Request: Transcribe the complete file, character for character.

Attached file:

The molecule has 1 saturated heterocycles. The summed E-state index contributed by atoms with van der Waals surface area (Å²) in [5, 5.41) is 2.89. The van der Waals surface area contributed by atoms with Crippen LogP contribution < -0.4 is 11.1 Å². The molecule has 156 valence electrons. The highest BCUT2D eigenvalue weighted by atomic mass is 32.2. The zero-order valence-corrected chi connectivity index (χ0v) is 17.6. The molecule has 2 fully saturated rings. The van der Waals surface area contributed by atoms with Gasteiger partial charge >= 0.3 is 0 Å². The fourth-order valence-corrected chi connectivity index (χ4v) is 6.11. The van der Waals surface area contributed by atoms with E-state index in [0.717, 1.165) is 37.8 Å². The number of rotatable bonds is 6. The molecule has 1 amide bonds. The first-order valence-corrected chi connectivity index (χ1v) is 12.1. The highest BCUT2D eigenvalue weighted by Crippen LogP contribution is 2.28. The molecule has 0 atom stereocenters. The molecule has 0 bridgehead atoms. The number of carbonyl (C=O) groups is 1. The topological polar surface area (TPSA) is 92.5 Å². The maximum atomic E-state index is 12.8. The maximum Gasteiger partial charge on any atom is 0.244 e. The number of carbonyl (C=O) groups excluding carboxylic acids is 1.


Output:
The molecule has 1 saturated heterocycles. The summed E-state index contributed by atoms with van der Waals surface area (Å²) in [5, 5.41) is 2.89. The van der Waals surface area contributed by atoms with Crippen LogP contribution < -0.4 is 11.1 Å². The molecule has 156 valence electrons. The highest BCUT2D eigenvalue weighted by atomic mass is 32.2. The zero-order valence-corrected chi connectivity index (χ0v) is 17.6. The molecule has 2 fully saturated rings. The van der Waals surface area contributed by atoms with Gasteiger partial charge >= 0.3 is 0 Å². The fourth-order valence-corrected chi connectivity index (χ4v) is 6.11. The van der Waals surface area contributed by atoms with E-state index in [0.717, 1.165) is 37.8 Å². The number of rotatable bonds is 6. The molecule has 1 amide bonds. The first-order valence-corrected chi connectivity index (χ1v) is 12.1. The highest BCUT2D eigenvalue weighted by Crippen LogP contribution is 2.28. The molecule has 0 atom stereocenters. The molecule has 0 bridgehead atoms. The number of carbonyl (C=O) groups is 1. The topological polar surface area (TPSA) is 92.5 Å². The maximum atomic E-state index is 12.8. The maximum Gasteiger partial charge on any atom is 0.244 e. The number of carbonyl (C=O) groups excluding carboxylic acids is 1.